Third inter-Korean summit is toughest challenge yet
The first inter-Korean summit of 2018, a sunny spectacle in late April, reduced war fears on the peninsula. The second, an emergency one in May, helped ensure a historic meeting between North Korean leader Kim Jong Un and President Trump came off.
Now, at a third summit with Kim next week in the North Korean capital, Pyongyang, South Korean President Moon Jae-in faces his toughest challenge yet: delivering something substantive that goes beyond previous vague statements on denuclearization and helps get U.S.-North Korea talks back on track.
Negotiations between Washington and Pyongyang have sputtered in recent weeks, raising doubts about whether Kim is truly willing to relinquish his nuclear arsenal and putting pressure on Moon to broker progress once again.
The result will probably be a crucial indicator of how the larger nuclear negotiations with the U.S. will proceed. Moon will try to get Kim to express more clearly that he’s prepared to abandon his nuclear weapons, which could create momentum for a second Kim-Trump summit.
Whether Moon succeeds, fails or falls somewhere in between, the session could help answer a persistent question: When Kim says he supports the “complete denuclearization of the Korean peninsula,” what does he actually mean?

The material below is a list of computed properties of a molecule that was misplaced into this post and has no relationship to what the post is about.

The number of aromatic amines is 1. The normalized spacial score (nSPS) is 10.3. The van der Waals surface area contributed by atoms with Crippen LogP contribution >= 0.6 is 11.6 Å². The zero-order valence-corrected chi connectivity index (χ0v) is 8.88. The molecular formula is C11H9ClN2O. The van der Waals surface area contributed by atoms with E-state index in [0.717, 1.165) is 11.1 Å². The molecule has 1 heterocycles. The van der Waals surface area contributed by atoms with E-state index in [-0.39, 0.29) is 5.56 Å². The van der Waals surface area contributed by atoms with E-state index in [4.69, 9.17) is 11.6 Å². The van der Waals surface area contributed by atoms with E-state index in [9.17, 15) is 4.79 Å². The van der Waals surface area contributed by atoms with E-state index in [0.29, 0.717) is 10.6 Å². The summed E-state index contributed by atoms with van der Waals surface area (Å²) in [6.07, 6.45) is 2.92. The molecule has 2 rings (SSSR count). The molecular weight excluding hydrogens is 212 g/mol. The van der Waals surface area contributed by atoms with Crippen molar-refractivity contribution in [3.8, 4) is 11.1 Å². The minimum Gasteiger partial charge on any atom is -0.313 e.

Moon heads to Pyongyang on Tuesday facing lingering questions over his claim that Kim, during his conversations with South Korean officials, has privately expressed a genuine interest in dealing away his nuclear weapons and missiles.
The wave of optimism that surrounded the first two inter-Korean summits in April and May and the Singapore meeting between Trump and Kim in June conveniently overlooked disagreements about what exactly Kim had committed to.
“The third summit will bring more clarity to what North Korea means with the complete denuclearization of the peninsula,” said Kim Tae-woo, former president of Seoul’s government-funded Korea Institute for National Unification. “If the North has been negotiating with goodwill all this time, Moon will be able to return with good results. But, regrettably, I see that possibility as low.”
At his meetings with Moon and Trump, Kim signed statements pledging the complete denuclearization of the peninsula. But the North for decades has been pushing a concept of denuclearization that bears no resemblance to the American definition, vowing to pursue nuclear development until the United States removes its troops from South Korea and the nuclear umbrella defending South Korea and Japan.
The differences prompted Trump to cancel Secretary of State Mike Pompeo’s planned visit to North Korea last month. After an earlier Pompeo visit, Pyongyang accused Washington of making “unilateral and gangster-like” demands on denuclearization and bristled at the idea that it must take significant steps toward dismantling its nuclear program before a peace treaty is signed or international sanctions are lifted.
Moon, the son of North Korean war refugees, is eager to keep the nuclear diplomacy alive, not just to keep a lid on tensions, but also to advance his ambitious plans for engagement with the North, including joint economic projects and reconnecting inter-Korean roads and railways. These projects are held back by the sanctions against North Korea.
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